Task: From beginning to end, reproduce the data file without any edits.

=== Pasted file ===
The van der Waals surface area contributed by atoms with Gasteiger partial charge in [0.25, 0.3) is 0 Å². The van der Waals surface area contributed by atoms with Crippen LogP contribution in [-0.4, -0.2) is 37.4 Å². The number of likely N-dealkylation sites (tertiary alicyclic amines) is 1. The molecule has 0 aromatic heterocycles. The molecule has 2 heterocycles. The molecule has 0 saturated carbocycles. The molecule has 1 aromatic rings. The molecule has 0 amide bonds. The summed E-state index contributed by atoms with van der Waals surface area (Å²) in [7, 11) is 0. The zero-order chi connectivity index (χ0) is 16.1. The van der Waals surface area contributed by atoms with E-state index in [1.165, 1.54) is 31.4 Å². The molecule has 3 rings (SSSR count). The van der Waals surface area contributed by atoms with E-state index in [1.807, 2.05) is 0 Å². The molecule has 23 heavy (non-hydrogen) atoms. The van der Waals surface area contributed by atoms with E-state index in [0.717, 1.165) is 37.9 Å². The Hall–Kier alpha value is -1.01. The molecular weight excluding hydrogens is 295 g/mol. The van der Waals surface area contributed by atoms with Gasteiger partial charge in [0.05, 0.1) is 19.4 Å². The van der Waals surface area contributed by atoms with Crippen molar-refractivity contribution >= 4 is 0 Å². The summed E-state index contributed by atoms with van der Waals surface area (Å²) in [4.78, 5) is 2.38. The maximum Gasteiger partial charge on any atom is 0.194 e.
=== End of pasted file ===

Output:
The van der Waals surface area contributed by atoms with Gasteiger partial charge in [0.25, 0.3) is 0 Å². The van der Waals surface area contributed by atoms with Crippen LogP contribution in [-0.4, -0.2) is 37.4 Å². The number of likely N-dealkylation sites (tertiary alicyclic amines) is 1. The molecule has 0 aromatic heterocycles. The molecule has 2 heterocycles. The molecule has 0 saturated carbocycles. The molecule has 1 aromatic rings. The molecule has 0 amide bonds. The summed E-state index contributed by atoms with van der Waals surface area (Å²) in [7, 11) is 0. The zero-order chi connectivity index (χ0) is 16.1. The van der Waals surface area contributed by atoms with E-state index in [1.165, 1.54) is 31.4 Å². The molecule has 3 rings (SSSR count). The van der Waals surface area contributed by atoms with E-state index in [1.807, 2.05) is 0 Å². The molecule has 23 heavy (non-hydrogen) atoms. The van der Waals surface area contributed by atoms with E-state index in [0.717, 1.165) is 37.9 Å². The Hall–Kier alpha value is -1.01. The molecular weight excluding hydrogens is 295 g/mol. The van der Waals surface area contributed by atoms with Gasteiger partial charge in [0.05, 0.1) is 19.4 Å². The van der Waals surface area contributed by atoms with Crippen molar-refractivity contribution >= 4 is 0 Å². The summed E-state index contributed by atoms with van der Waals surface area (Å²) in [4.78, 5) is 2.38. The maximum Gasteiger partial charge on any atom is 0.194 e.